On Joe Staley, writing scripts, and discerning gifts

San Francisco Offensive Tackle Joe Staley wasn’t always an offensive tackle. He was one of the players who tried to avoid getting tackled, after he caught the ball. In high school he played wide receiver. 

But everything changed in college.

I started out as a skinny 200 pound wide receiver coming out of high school,” Staley said. “I was a sprinter and all of that stuff. I was really fast. I ran a 21 in the 200. Then I got fat. I went to college. Brian Kelly came in my sophomore year. Played tight end my freshman year in college. Brian Kelly came in and said ‘We do not use tight ends in our offense but we want to keep you on the field in some way. We are going to move you to tackle.’ I cried my eyes out. I am not afraid to admit it. Almost transferred but then stayed, gained weight, busted my butt and got drafted.

He was a first round draft pick and is now playing a prized position Left Tackle, in the Super Bowl. Not exactly how he would have “drawn it up,” but I don’t see him having any problems with the “script.” Here are a few thoughts.

1.) Sometimes, or rather quite often, the scripts that are written for us by God are far different than the scripts we draw up for ourselves. But they are always better. Not better in a more lucrative, more high profile way (although they may be sometimes like this one), but better in a redemptive way. God will always make the script redemptive, and He will do it in at least two ways. First of all, He is redeeming you from the power of sin and using your situation in unique ways, which may not (I can’t prove this part but I think its true) be the case in a different situation. But secondly, and sometimes this is actually easier to see, your script is redemptive for others. This perspective is more easily forgotten.

In II Cor 1:3-11, Paul explains that his affliction (not the way he would write his script if he had a say), opens the door for God’s comfort, which can be experienced in all situations. But his afflictions and the comfort which follow has become part of Paul’s script SO THAT others can be comforted. The script God writes for individuals is not only for individuals but FOR OTHERS. My depression, and back surgery at young age, were/are intended not only for my comfort and redemption/sanctification but for the comfort, redemption/sanctification of others.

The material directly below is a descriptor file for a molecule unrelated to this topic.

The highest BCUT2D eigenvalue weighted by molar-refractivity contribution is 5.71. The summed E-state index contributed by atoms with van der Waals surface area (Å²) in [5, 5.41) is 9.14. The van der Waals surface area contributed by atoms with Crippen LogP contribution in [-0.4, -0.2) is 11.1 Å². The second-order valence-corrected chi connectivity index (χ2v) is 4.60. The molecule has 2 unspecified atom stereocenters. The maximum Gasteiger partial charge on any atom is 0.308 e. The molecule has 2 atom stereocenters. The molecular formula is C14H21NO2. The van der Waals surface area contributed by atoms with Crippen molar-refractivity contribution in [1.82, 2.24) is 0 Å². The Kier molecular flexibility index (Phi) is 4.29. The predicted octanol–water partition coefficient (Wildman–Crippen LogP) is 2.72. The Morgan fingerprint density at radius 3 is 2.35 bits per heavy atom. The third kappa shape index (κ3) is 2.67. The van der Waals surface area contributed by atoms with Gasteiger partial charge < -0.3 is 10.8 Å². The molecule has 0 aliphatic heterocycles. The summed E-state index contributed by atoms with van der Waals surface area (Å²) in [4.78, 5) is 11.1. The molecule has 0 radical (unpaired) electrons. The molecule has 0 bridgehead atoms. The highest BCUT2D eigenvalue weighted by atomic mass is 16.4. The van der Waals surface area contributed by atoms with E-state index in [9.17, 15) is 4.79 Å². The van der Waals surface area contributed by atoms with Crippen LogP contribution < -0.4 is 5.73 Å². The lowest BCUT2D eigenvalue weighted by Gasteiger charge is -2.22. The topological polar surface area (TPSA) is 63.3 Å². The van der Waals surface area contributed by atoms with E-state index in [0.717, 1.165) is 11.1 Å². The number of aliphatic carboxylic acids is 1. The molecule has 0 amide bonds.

I’m aware of individuals coming to faith simply because of the affliction/comfort of another. Affliction/comfort is evangelistic at times. Our scripts aren’t over. We know the end. We just don’t know the middle, but we know that God has our good-and the good of others through us-in mind more than Brian Kelly had Joe Staley’s best interests in mind.

2.) Transition from the front to behind-the-scenes. No position in football is less glamorous then offensive lineman. They are usually fat, wear knee braces, and no one knows their names unless they give up a sack or get a penalty. No position is more glamorous then wide receiver. Running backs don’t last that long. Receivers get more miles, and thus more publicity, and contract extensions. Yet few positions are more important than offensive lineman. They can make QB’s and running backs look good. They can make wide receivers look good because they give them time to get open. 

Sometimes public spiritual gifts are more valued today, as they were in Corinth. Preaching is important, but without evangelists bringing folks, who would there be to preach? To go from a public ministry like leading a bible study to something more behind-the-scenes can be tough. I love this honesty.

I cried my eyes out. I am not afraid to admit it. Almost transferred but then stayed… 

It was hard. He cried. He almost left. I wish there were more “almost’s” in churches today instead of the quick flight to somewhere else that “truly appreciates me and my gifts.”

Now this transition may just be for a season. There may be new opportunities and gift development. Or it may be for a career (like Joe Staley). But remember behind-the-scenes-gifts are every bit as important.

3.) Gifts are best discovered and developed in community. It took someone else to recognize that Joe Staley wasn’t going to be a productive wide receiver at the college level. It wasn’t Joe. He wouldn’t have made that choice. Spiritual gifts inventory tests can be quite helpful. But they are no substitute for asking someone, “Where do you see me best serving and being used?” Other people are fallible. But so are you and I. The more folks involved in discerning spiritual gifts, the less fallibility (as a general rule).